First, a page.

Lewis: Yeah, it's going to be tough.

O'Reilly: Microsoft, Oracle, IBM, they're not slouches in this space, either. I mean, this is not going to be pleasant. So last quarter before the split, HP's Enterprise services revenue fell 11% year over year to just under $5 billion. IT hardware revenue inched up 2% because, just better demand for a couple of their servers, which is, full disclosure, I know nothing about servers. But the note said that it was their x86 servers.

So that revenue is $7 billion. Both companies are free cash flow-positive and they kind of know where they're at. They know full well that they need to just return cash to shareholders, because they probably can't compete with Dell/EMC or Oracle, or Microsoft or something. So both companies have committed to returning 50% to 75% of free cash flow back to shareholders every year in dividends and buybacks.

Lewis: Wow, that's a very shareholder-friendly policy.

O'Reilly: It is, but Wall Street doesn't care. I say that because both companies ... so whenever you do a spinoff, or a split or an acquisition or whatever, you need to tell investors what you think you're going to earn the next year. Both companies are trading post-split for about 8 times forward earnings from what they're expected to earn this year.

Lewis: That's not much.

O'Reilly: That is not a tech stock. That's not even a tobacco stock. That's like a "we don't think you're going to grow, and in fact we think you're going to shrink a little bit" evaluation.

Lewis: Yeah, that's crazy. So something that you see most of the time with spinoffs or with people kind of being smart about restructuring is they do it to kind of silo struggling business, right? It sounds to me like we have two silos of struggling businesses.

O'Reilly: It's the minnow in the ocean versus the aging dinosaur. If you had to pick one, the minnow could theoretically eat some plankton and then eat another small fish, and then actually grow. And if I had to pick one of these companies to bet on, I would pick Enterprise because they at least have a shot.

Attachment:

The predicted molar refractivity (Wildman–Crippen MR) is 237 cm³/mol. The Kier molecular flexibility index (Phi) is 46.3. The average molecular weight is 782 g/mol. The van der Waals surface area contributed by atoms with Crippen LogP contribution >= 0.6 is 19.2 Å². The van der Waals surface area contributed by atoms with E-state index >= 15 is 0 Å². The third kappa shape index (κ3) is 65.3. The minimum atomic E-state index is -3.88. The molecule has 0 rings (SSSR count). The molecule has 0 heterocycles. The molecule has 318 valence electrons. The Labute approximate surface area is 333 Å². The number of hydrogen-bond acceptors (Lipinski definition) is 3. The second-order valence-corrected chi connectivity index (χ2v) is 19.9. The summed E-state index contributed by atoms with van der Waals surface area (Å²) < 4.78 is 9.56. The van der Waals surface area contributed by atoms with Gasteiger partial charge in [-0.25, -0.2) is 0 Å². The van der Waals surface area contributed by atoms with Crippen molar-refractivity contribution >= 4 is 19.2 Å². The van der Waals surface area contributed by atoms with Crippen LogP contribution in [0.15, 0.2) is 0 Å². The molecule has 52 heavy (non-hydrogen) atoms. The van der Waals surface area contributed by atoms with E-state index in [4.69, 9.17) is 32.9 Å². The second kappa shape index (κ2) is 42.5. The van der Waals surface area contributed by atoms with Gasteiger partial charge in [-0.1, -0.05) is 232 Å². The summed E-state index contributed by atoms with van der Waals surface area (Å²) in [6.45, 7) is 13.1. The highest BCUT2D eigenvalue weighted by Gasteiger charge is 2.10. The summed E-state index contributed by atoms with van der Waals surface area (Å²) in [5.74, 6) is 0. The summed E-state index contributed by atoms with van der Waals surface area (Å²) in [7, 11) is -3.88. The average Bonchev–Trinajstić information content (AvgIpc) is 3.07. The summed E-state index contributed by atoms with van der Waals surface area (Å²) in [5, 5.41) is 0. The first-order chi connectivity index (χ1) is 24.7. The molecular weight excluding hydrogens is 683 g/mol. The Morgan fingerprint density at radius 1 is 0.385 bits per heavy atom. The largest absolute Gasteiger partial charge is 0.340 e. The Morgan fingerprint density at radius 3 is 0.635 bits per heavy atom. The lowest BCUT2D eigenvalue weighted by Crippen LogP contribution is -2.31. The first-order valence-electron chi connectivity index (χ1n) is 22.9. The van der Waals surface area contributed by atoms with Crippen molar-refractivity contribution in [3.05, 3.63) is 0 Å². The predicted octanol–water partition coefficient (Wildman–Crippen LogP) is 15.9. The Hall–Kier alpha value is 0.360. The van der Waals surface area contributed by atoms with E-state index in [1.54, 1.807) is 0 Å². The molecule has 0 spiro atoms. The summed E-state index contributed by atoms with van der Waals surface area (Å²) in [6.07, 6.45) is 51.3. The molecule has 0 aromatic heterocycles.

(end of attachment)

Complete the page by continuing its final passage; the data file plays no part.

Lewis: You went really deep into that metaphor.

O'Reilly: Yeah, I mean, you know. I did that on the spot, too.

Lewis: That was good. So the Enterprise one is the one to watch.

O'Reilly: Yeah. Wall Street is modestly bullish. The few analysts that have taken a deep dive into this is, I don't want to call it speculative, but nobody really knows what's going to happen in this because all of these companies are black boxes. Do you know, what the heck, an enterprise company?

Lewis: Yeah.

O'Reilly: You know what I mean? The analysts that have a decent amount of experience, I did see one note from Barclays. They think that earnings at the Enterprise segment will grow forward as far out as they can project, which is about three years. They think they can grow earnings over the next three years, so that's at least modestly bullish. But minnow in the ocean versus aging dinosaur.

Lewis: Yeah, neither of those are great prospects.

Dylan Lewis has no position in any stocks mentioned. Sean O'Reilly has no position in any stocks mentioned. The Motley Fool owns shares of and recommends Amazon.com. The Motley Fool owns shares of Microsoft and Oracle. The Motley Fool recommends Barclays. Try any of our Foolish newsletter services free for 30 days. We Fools may not all hold the same opinions, but we all believe that considering a diverse range of insights makes us better investors. The Motley Fool has a disclosure policy.